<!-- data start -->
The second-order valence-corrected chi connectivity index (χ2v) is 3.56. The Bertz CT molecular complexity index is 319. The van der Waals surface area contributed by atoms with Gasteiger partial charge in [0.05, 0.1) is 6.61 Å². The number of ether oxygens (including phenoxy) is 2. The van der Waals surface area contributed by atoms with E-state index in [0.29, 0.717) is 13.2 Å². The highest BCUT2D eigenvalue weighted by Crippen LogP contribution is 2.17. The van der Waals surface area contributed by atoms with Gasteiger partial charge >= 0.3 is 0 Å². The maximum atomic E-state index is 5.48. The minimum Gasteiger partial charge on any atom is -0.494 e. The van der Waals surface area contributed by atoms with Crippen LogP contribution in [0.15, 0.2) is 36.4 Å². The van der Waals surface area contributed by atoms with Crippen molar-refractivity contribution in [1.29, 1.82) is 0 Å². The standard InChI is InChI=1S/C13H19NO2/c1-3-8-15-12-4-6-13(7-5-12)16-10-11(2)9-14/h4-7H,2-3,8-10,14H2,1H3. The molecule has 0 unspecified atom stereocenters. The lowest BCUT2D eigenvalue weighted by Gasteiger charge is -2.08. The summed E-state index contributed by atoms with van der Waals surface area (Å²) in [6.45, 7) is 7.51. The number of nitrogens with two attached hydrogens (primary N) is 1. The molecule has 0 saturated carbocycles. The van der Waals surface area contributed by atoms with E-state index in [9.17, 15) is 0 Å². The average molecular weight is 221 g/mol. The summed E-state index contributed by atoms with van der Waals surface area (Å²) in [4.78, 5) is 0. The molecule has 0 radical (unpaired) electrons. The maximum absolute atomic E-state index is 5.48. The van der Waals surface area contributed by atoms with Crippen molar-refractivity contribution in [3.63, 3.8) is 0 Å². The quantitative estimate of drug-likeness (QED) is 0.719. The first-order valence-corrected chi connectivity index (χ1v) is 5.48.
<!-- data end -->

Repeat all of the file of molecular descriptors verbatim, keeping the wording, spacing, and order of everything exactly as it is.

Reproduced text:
The second-order valence-corrected chi connectivity index (χ2v) is 3.56. The Bertz CT molecular complexity index is 319. The van der Waals surface area contributed by atoms with Gasteiger partial charge in [0.05, 0.1) is 6.61 Å². The number of ether oxygens (including phenoxy) is 2. The van der Waals surface area contributed by atoms with E-state index in [0.29, 0.717) is 13.2 Å². The highest BCUT2D eigenvalue weighted by Crippen LogP contribution is 2.17. The van der Waals surface area contributed by atoms with Gasteiger partial charge >= 0.3 is 0 Å². The maximum atomic E-state index is 5.48. The minimum Gasteiger partial charge on any atom is -0.494 e. The van der Waals surface area contributed by atoms with Crippen LogP contribution in [0.15, 0.2) is 36.4 Å². The van der Waals surface area contributed by atoms with Crippen molar-refractivity contribution in [1.29, 1.82) is 0 Å². The standard InChI is InChI=1S/C13H19NO2/c1-3-8-15-12-4-6-13(7-5-12)16-10-11(2)9-14/h4-7H,2-3,8-10,14H2,1H3. The molecule has 0 unspecified atom stereocenters. The lowest BCUT2D eigenvalue weighted by Gasteiger charge is -2.08. The summed E-state index contributed by atoms with van der Waals surface area (Å²) in [6.45, 7) is 7.51. The number of nitrogens with two attached hydrogens (primary N) is 1. The molecule has 0 saturated carbocycles. The van der Waals surface area contributed by atoms with E-state index in [9.17, 15) is 0 Å². The average molecular weight is 221 g/mol. The summed E-state index contributed by atoms with van der Waals surface area (Å²) in [4.78, 5) is 0. The molecule has 0 radical (unpaired) electrons. The maximum absolute atomic E-state index is 5.48. The van der Waals surface area contributed by atoms with Crippen molar-refractivity contribution in [3.63, 3.8) is 0 Å². The quantitative estimate of drug-likeness (QED) is 0.719. The first-order valence-corrected chi connectivity index (χ1v) is 5.48.